UnThreaded | Threaded | Whole Thread (6) | Ignore Thread Prev | Next
Author: Egerius One star, 50 posts Add to my Favorite Fools Ignore this person (you won't see their posts anymore) Number: of 2247  
Subject: Re: Meta-investing Date: 6/26/2000 6:52 PM
Post New | Post Reply | Reply Later | Create Poll Report this Post | Recommend it!
Recommendations: 0
Jon,

Let me attempt an answer to your question that tries to put things into a personal, overall perspective. I am not saying my personal view is any better than the next person's, but it is part of the criterion I use to evaluate my investment picks. I choosing a company to invest in, I focus on three principal areas: (1) long-term prospects for growth and earnings based on past performance; (2) being well-positioned for the future based on new product lines and research and development; and (3) social responsibility. For the first, I look not only at the numbers (P/E/, PSR, PEG, ROE, ROIC, etc.) but also at long-term debt, past growth and dividend rates, efficient management, market/industry leadership, and brand name quality products that people like. Johnson & Johnson is the classic example of a good company in the first area. For the second area, I look at R&D and new products, as well as any steps that company has made to enter new market areas or new ventures that indicate managerial foresight and good judgement as to where to position the company for the future. Again, JNJ is a good example here, as is Intel.

The hardest to define, for me, is area three: Just what is a "socially responsible" company? For me, the first measure of a responsible company is that the bulk of its efforts, its operations, and its product lines must promote what is creative and positive in human culture; as well as provide a concrete benefit(s) to society as a whole. It must not be or induce destructive, degrading, or harmful behaviors or effects by or on human beings. Thus--for me--alcohol, tobacco, weapons, sweatshops, and polluters are "out"; while food, healthcare, energy, literary firms, the arts, and information technology are "in." The second measure of a responsible company, in my view, is that does not--by its primary or ancillary operations, or by its products--poison or endanger the environment we all live in; or that--if it has in the past--it is making sincere and comprehensive efforts to rectify its past abuses and clean up the ecological mess it has made. The third measure of a socially responsible corporation is how it treats human beings--its workers, its customers, the people living in the countries it operates in. This means no practices or actions harmful to the health and safety of its labor force or injurious to their legal rights; no practices that support or aggravate human rights abuses; and an enlightened corporate policy that promotes worker welfare and financial savings (daycare, 401Ks, maternity leave, participative team management, etc.) As long as a company comes reasonable close to meeting these criteria of mine, I am willing to consider it an investment candidate for my money.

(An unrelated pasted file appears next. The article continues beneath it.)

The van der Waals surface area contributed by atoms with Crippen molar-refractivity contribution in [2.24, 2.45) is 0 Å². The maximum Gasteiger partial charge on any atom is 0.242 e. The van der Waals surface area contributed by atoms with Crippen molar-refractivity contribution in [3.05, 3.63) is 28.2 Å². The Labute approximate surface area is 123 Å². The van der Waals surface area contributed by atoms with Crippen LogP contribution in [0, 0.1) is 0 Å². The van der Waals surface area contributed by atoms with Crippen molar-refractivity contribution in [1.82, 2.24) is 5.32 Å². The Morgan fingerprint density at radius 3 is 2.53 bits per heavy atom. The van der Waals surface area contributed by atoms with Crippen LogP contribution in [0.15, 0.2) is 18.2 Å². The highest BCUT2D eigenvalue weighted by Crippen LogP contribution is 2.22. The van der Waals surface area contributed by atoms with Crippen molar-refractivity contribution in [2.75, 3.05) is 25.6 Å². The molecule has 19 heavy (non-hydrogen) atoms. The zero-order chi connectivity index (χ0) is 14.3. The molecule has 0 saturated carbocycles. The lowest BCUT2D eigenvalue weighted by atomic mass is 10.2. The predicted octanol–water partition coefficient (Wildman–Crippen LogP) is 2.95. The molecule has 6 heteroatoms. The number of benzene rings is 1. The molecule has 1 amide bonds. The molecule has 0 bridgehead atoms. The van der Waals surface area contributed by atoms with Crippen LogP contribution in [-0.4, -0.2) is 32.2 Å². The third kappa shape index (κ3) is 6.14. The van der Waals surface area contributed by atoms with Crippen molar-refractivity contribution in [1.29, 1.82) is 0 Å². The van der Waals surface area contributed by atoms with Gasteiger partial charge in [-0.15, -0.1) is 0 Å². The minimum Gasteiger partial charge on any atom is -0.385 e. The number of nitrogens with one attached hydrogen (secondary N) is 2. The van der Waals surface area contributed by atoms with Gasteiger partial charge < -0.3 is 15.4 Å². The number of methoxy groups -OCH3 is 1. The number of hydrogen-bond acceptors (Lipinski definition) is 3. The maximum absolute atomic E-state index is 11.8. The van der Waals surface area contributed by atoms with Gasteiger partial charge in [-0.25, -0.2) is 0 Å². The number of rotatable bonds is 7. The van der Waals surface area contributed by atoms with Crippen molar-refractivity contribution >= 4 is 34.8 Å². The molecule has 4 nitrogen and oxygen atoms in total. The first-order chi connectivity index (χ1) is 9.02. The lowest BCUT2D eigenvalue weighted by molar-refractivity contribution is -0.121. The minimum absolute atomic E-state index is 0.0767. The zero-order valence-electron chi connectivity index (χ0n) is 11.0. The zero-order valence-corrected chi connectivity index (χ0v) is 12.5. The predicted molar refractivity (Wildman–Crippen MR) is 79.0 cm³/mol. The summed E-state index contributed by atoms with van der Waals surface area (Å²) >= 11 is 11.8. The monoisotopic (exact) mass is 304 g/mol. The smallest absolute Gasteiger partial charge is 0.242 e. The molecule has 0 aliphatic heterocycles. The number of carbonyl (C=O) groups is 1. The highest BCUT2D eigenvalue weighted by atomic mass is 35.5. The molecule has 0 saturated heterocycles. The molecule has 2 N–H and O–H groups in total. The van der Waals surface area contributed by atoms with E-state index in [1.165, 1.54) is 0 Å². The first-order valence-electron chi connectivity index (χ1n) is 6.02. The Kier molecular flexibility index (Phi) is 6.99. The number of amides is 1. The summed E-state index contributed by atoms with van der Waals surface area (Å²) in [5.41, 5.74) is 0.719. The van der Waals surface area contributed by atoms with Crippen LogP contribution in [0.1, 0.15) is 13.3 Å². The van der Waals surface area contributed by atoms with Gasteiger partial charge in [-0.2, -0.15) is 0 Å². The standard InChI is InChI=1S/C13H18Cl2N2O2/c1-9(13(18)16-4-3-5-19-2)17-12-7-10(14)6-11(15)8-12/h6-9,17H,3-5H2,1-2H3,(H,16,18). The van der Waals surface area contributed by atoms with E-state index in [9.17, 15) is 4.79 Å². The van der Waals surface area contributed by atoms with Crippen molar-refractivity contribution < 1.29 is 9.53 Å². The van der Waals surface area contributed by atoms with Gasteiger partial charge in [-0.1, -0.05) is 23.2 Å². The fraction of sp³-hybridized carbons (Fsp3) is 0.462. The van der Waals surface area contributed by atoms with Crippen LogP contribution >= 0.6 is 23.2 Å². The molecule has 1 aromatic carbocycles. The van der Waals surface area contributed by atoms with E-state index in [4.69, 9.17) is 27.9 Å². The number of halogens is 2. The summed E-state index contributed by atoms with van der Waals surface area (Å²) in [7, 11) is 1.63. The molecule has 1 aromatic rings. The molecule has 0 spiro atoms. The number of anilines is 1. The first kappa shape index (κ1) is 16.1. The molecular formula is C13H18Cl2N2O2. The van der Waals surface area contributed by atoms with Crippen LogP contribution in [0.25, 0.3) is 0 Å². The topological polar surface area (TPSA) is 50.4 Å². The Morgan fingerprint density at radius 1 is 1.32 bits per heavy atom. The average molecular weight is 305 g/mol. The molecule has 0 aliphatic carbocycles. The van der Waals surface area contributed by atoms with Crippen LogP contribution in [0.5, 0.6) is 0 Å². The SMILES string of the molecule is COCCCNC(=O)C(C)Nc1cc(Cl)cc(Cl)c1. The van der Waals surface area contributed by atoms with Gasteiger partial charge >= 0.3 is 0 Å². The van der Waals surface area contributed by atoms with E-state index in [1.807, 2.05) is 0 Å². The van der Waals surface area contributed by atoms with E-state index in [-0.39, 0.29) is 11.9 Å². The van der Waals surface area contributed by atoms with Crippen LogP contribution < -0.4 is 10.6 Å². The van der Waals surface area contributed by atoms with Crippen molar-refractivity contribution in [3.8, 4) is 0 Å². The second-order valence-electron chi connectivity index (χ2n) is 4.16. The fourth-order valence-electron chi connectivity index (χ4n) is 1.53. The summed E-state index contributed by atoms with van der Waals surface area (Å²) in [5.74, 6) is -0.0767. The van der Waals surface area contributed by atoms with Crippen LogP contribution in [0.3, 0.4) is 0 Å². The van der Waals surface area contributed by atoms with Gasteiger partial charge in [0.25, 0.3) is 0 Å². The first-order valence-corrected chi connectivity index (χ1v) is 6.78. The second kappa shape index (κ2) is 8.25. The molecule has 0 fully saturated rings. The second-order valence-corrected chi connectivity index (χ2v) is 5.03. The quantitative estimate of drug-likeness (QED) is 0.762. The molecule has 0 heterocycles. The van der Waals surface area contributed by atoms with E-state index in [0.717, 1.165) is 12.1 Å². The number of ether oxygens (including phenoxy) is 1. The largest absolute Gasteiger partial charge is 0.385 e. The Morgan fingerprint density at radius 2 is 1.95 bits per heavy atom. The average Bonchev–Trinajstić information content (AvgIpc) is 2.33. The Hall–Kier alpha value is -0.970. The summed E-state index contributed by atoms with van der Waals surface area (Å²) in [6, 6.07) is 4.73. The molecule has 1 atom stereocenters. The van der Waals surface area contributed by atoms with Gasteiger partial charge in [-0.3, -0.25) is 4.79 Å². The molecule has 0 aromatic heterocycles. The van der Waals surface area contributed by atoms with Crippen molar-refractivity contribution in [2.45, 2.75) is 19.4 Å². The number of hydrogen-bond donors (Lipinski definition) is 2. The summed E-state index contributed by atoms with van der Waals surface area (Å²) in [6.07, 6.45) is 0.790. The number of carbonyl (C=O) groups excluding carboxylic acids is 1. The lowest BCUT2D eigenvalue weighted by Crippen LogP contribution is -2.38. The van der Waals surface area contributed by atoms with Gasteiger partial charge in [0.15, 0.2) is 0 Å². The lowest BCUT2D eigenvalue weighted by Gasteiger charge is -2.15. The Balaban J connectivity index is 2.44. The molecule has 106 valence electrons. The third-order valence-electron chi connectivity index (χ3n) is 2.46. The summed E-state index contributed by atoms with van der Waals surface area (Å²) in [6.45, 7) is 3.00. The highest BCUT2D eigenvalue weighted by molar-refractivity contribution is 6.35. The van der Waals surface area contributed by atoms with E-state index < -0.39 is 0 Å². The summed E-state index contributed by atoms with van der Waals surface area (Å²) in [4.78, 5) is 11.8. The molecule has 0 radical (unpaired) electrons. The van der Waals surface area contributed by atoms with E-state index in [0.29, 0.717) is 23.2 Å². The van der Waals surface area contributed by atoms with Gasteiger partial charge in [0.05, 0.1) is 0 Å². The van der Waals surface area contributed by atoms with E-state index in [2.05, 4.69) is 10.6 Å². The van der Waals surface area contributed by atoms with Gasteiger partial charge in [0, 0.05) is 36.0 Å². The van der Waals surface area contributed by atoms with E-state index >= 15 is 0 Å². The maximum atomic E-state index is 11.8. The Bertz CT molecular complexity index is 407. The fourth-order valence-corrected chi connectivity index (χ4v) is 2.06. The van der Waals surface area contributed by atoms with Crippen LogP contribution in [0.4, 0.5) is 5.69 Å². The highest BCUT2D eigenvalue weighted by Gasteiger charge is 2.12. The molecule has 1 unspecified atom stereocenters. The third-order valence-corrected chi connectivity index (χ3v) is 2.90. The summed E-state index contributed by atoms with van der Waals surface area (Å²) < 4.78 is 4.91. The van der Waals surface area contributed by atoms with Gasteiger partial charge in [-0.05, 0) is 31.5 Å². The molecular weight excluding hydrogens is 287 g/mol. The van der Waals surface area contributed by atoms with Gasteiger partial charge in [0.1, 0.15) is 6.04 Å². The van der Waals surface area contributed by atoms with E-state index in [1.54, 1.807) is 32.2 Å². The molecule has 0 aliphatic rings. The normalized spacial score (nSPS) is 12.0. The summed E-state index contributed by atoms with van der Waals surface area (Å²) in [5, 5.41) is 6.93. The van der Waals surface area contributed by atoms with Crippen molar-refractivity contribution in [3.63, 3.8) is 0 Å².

Can such socially responsible companies be profitable given these "restrictions"? Certainly. Companies that are socially responsible tend also (generally) to be efficient and cost-effective in their long-term operations; to have good management gifted with foresight and a long-term business horizon; and to have greater intangible assets such as goodwill and community support than those that are not. Furthermore, SRI companies tend to have less problems with state and federal governments and the courts. Being socially responsible spares them the costly and time-consuming (as well as time-wasting) preoccupations of dealing with class action lawsuits, consumer complaints, and regulatory interventions that plague the bottom lines of so-many wasteful corporations. And, SRI companies also tend to avoid many (though not all) of the worst labor-related problems because of their enlightened, employee-friendly policies. This too is a benefit to their long-term "bottom line." Of course, not all corporations fit this rosy picture to perfection; nor do all SRI companies have all these attributes. But, all other things being equal, they do tend to operate more efficiently and profitably than non-SRI concerns do. For proof, compare the performance (and ills) of Intel with IBM and Microsoft; or of Enron with Exxon-Mobil. It pays to be an SRI-conscious company.

Egerius
Post New | Post Reply | Reply Later | Create Poll Report this Post | Recommend it!
Print the post  
UnThreaded | Threaded | Whole Thread (6) | Ignore Thread Prev | Next

Announcements

Pencils of Promise - Back to School Drive
"Pencils of Promise works with communities across the globe to build schools and create programs that provide education opportunities for children."
Post of the Day:
Macro Economics

Implications of the Ballad of Ted Plotz
What was Your Dumbest Investment?
Share it with us -- and learn from others' stories of flubs.
When Life Gives You Lemons
We all have had hardships and made poor decisions. The important thing is how we respond and grow. Read the story of a Fool who started from nothing, and looks to gain everything.
Community Home
Speak Your Mind, Start Your Blog, Rate Your Stocks

Community Team Fools - who are those TMF's?
Contact Us
Contact Customer Service and other Fool departments here.
Work for Fools?
Winner of the Washingtonian great places to work, and "#1 Media Company to Work For" (BusinessInsider 2011)! Have access to all of TMF's online and email products for FREE, and be paid for your contributions to TMF! Click the link and start your Fool career.
Advertisement